(Bloomberg) -- Chevron Corp. will allocate an extra $2 billion to capital expenditures next year as it weighs demands for higher investor returns amid calls from US President Joe Biden for the US energy industry to reinvest more profits in production.
Most Read from Bloomberg
Putin Calls Russian Nukes Deterrent Factor, Says War Risk Rising
Peru's President Accused of Coup After Move to Dissolve Congress
Why Did So Many US Men Quit Working? Social Status May Hold the Key, Study Says
Musk Spars With San Francisco Over Probe of Bedrooms at Twitter
Stock Traders Skittish With Worrisome Bond Signals: Markets Wrap
The US oil giant said Wednesday it will spend $17 billion in 2023. That's at the top end of the range the San Ramon, California-based company forecast starting in late 2021, and which was reiterated most recently by Chief Financial Officer Pierre Breber in October. It's also 13% above what the company plans to spend this year.
The Permian will account for $4 billion of the total spend next year. Chevron is seeking to accelerate US shale production, which is low-risk and offers quick financial returns compared with the multi-year megaprojects that dominated much of the last decade. Spending in the basin assumes "low double-digit cost inflation" while expenses globally are likely to rise in the mid-single digit percentages, Chevron said. Its low carbon business will receive $2 billion, double the level this year.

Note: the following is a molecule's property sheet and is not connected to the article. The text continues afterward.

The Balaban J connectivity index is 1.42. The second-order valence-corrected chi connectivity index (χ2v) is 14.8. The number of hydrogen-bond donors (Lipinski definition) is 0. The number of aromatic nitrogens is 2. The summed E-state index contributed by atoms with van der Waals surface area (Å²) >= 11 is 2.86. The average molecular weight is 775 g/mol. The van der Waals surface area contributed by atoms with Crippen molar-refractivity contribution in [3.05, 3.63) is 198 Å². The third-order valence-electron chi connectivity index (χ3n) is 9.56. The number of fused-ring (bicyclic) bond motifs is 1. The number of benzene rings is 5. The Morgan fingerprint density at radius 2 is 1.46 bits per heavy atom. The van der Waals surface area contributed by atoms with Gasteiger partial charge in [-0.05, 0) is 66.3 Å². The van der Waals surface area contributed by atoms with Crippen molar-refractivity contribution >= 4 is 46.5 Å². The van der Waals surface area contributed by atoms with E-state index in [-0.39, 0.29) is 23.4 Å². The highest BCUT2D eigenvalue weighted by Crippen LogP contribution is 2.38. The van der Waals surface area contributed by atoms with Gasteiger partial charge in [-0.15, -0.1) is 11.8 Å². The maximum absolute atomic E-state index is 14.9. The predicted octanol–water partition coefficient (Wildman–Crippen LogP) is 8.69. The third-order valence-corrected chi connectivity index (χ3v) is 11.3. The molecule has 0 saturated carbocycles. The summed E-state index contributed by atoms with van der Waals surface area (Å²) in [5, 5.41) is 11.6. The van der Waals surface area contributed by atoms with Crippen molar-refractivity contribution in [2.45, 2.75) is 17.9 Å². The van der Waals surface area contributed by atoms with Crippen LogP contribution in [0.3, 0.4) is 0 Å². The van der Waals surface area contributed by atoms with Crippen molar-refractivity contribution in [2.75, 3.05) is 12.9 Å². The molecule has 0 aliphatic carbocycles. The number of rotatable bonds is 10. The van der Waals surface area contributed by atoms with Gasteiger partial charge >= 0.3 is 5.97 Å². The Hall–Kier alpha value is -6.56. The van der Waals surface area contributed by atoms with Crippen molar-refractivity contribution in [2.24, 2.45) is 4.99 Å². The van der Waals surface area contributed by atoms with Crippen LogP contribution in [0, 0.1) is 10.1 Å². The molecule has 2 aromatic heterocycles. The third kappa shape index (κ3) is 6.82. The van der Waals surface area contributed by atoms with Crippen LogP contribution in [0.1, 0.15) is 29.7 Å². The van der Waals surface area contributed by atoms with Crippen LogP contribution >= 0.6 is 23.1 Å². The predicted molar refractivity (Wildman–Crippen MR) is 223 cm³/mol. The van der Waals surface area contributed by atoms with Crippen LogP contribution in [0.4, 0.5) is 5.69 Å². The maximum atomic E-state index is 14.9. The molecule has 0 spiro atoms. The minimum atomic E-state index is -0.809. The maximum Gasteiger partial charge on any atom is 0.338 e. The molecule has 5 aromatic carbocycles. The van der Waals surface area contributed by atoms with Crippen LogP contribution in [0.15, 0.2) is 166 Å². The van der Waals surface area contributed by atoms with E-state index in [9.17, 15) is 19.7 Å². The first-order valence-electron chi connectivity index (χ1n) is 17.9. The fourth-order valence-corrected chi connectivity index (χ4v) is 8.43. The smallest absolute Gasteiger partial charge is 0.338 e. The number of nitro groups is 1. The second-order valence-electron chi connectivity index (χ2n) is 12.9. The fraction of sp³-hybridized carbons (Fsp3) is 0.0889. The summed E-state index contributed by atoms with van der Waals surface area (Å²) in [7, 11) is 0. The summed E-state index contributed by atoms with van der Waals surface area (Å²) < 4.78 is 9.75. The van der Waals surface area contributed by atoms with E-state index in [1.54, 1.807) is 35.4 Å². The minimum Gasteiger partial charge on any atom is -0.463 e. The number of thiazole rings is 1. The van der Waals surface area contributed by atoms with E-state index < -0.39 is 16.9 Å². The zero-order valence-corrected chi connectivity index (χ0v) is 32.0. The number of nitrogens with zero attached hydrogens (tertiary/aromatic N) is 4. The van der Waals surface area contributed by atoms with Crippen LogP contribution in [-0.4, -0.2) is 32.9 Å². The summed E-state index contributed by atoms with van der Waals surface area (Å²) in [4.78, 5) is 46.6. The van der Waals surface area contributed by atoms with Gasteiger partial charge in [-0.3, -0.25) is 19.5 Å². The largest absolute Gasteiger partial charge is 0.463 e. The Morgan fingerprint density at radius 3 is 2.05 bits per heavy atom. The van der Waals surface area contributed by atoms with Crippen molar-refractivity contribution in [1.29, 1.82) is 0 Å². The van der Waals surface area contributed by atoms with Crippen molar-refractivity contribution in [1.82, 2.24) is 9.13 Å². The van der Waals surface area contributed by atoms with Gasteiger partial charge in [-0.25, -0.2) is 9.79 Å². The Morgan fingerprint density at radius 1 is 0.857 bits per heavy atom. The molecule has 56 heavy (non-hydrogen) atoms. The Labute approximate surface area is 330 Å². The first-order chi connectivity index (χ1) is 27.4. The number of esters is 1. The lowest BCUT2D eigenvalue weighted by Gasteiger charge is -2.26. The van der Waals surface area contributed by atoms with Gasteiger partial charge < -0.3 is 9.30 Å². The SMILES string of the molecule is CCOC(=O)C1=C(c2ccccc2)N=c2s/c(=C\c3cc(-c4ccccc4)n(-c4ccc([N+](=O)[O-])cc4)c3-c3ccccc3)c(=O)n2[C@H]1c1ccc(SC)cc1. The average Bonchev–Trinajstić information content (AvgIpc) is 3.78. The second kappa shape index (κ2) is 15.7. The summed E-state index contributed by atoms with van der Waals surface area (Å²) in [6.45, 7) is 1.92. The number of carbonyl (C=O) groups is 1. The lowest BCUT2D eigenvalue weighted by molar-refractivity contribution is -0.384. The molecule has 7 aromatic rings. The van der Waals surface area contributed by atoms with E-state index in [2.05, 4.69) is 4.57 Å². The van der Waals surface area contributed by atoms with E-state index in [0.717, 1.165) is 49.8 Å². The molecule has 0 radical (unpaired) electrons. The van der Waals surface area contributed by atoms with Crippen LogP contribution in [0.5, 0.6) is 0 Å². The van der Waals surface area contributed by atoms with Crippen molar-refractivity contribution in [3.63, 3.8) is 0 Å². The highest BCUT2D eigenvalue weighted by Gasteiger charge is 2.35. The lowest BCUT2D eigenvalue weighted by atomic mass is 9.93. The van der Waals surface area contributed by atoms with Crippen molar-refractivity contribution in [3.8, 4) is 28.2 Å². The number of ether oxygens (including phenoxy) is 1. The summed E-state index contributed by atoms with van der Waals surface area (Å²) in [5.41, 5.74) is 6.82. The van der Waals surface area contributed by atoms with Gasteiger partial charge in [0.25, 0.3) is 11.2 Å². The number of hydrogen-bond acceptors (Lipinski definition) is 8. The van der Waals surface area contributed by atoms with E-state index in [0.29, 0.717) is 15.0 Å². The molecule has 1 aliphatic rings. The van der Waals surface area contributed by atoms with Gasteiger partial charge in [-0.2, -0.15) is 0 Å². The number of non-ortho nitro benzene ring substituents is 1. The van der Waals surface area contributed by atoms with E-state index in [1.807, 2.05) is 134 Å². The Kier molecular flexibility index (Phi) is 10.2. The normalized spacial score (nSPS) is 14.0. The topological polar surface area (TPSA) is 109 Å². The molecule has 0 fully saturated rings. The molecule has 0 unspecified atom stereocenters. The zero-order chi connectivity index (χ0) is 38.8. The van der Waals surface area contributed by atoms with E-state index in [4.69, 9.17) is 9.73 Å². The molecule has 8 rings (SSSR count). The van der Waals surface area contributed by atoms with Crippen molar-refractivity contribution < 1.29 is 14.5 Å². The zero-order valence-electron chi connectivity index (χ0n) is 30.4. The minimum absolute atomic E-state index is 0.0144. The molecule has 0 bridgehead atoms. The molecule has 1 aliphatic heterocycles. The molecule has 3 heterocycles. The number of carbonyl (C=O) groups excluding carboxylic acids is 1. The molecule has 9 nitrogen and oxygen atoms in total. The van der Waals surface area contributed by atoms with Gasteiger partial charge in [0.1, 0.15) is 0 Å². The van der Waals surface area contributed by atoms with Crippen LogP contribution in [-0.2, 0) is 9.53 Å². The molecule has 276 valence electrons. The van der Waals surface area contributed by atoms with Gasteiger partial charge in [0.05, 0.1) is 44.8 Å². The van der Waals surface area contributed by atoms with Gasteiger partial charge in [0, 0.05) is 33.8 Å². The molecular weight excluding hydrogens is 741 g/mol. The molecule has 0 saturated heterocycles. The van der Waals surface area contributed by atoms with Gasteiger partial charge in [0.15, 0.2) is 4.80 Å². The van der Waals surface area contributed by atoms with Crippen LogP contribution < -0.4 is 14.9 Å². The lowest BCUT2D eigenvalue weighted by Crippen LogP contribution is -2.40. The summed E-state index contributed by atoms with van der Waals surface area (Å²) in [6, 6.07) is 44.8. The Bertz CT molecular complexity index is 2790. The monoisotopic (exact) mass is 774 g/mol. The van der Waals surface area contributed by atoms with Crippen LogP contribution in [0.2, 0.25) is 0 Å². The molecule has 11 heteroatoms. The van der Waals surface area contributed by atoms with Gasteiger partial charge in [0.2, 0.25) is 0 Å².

"We're maintaining capital discipline while investing to grow both traditional and new energy supplies," Chief Executive Officer Mike Wirth said in a statement. "Our capex budgets remain in line with prior guidance despite inflation."
Biden spent much of this year lambasting major oil explorers for reinvesting what he said was too little of windfall profits. Russia's invasion of Ukraine triggered a surge in energy prices and energy company earnings, while pump prices squeezed consumers.
Chevron's spending next year will be considerably above the pandemic years of 2020 and 2021, but still around half the $30 billion annual average of the 2012-2019 period.
See also: Bden Warns Oil Firms He'll Seek Tax on 'Windfall' Profits
Wirth has said Chevron's spending is much more efficient than in the past, meaning the company produces more oil per dollar invested. But it also comes amid intensifying focus on improving investor returns. Chevron is currently spending $6.5 billion a quarter on dividends and share buybacks, or $26 billion a year, well in excess of capital spending.
Chevron's shares were unchanged in after-market trading in New York on Wednesday, after closing at $172.52. They have gained 47% this year.
(Updates with date of earlier forecast in second paragraph)
Most Read from Bloomberg Businessweek
Airbus Is Coming for Boeing's 737
The Cult of the Retail Trader Has Fizzled
The Viral List That Turned a Yale Professor Into an Enemy of the Russian State
The Club With a 60,000-Woman Waitlist
China Is the Wild Card for Global Inflation in 2023
©2022 Bloomberg L.P.